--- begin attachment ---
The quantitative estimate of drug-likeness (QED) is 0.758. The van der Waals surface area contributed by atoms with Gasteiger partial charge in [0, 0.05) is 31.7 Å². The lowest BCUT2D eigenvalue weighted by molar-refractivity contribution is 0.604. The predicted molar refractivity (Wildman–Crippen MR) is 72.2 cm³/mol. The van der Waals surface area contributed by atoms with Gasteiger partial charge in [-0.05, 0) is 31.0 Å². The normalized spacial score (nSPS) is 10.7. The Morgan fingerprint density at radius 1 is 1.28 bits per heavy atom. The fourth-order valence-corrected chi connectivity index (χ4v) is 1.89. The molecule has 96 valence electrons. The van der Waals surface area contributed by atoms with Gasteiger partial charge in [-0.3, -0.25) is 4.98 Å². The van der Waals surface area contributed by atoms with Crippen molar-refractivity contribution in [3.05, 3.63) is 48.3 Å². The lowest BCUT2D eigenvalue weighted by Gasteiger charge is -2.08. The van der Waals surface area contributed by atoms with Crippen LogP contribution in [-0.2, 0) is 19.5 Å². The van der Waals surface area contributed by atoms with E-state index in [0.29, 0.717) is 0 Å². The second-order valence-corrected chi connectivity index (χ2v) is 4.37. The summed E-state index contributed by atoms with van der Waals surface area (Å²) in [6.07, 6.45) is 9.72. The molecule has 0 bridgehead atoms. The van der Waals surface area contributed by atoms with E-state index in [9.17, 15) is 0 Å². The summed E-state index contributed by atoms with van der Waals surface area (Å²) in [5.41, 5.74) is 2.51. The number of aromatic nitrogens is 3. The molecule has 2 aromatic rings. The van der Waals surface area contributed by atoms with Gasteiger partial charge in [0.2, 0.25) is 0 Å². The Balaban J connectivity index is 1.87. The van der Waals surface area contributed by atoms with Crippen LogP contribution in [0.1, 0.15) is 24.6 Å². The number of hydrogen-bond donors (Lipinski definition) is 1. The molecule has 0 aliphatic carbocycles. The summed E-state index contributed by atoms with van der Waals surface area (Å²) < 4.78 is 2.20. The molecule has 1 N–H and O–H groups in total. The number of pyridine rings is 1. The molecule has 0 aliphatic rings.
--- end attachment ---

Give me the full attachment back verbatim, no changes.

The quantitative estimate of drug-likeness (QED) is 0.758. The van der Waals surface area contributed by atoms with Gasteiger partial charge in [0, 0.05) is 31.7 Å². The lowest BCUT2D eigenvalue weighted by molar-refractivity contribution is 0.604. The predicted molar refractivity (Wildman–Crippen MR) is 72.2 cm³/mol. The van der Waals surface area contributed by atoms with Gasteiger partial charge in [-0.05, 0) is 31.0 Å². The normalized spacial score (nSPS) is 10.7. The Morgan fingerprint density at radius 1 is 1.28 bits per heavy atom. The fourth-order valence-corrected chi connectivity index (χ4v) is 1.89. The molecule has 96 valence electrons. The van der Waals surface area contributed by atoms with Gasteiger partial charge in [-0.3, -0.25) is 4.98 Å². The van der Waals surface area contributed by atoms with Crippen molar-refractivity contribution in [3.05, 3.63) is 48.3 Å². The lowest BCUT2D eigenvalue weighted by Gasteiger charge is -2.08. The van der Waals surface area contributed by atoms with Crippen LogP contribution in [-0.2, 0) is 19.5 Å². The van der Waals surface area contributed by atoms with E-state index in [0.29, 0.717) is 0 Å². The second-order valence-corrected chi connectivity index (χ2v) is 4.37. The summed E-state index contributed by atoms with van der Waals surface area (Å²) in [6.07, 6.45) is 9.72. The molecule has 0 bridgehead atoms. The van der Waals surface area contributed by atoms with E-state index in [9.17, 15) is 0 Å². The summed E-state index contributed by atoms with van der Waals surface area (Å²) in [5.41, 5.74) is 2.51. The number of aromatic nitrogens is 3. The molecule has 2 aromatic rings. The van der Waals surface area contributed by atoms with Gasteiger partial charge in [0.2, 0.25) is 0 Å². The Balaban J connectivity index is 1.87. The van der Waals surface area contributed by atoms with Crippen LogP contribution in [0.1, 0.15) is 24.6 Å². The number of hydrogen-bond donors (Lipinski definition) is 1. The molecule has 0 aliphatic carbocycles. The summed E-state index contributed by atoms with van der Waals surface area (Å²) < 4.78 is 2.20. The molecule has 1 N–H and O–H groups in total. The number of pyridine rings is 1. The molecule has 0 aliphatic rings.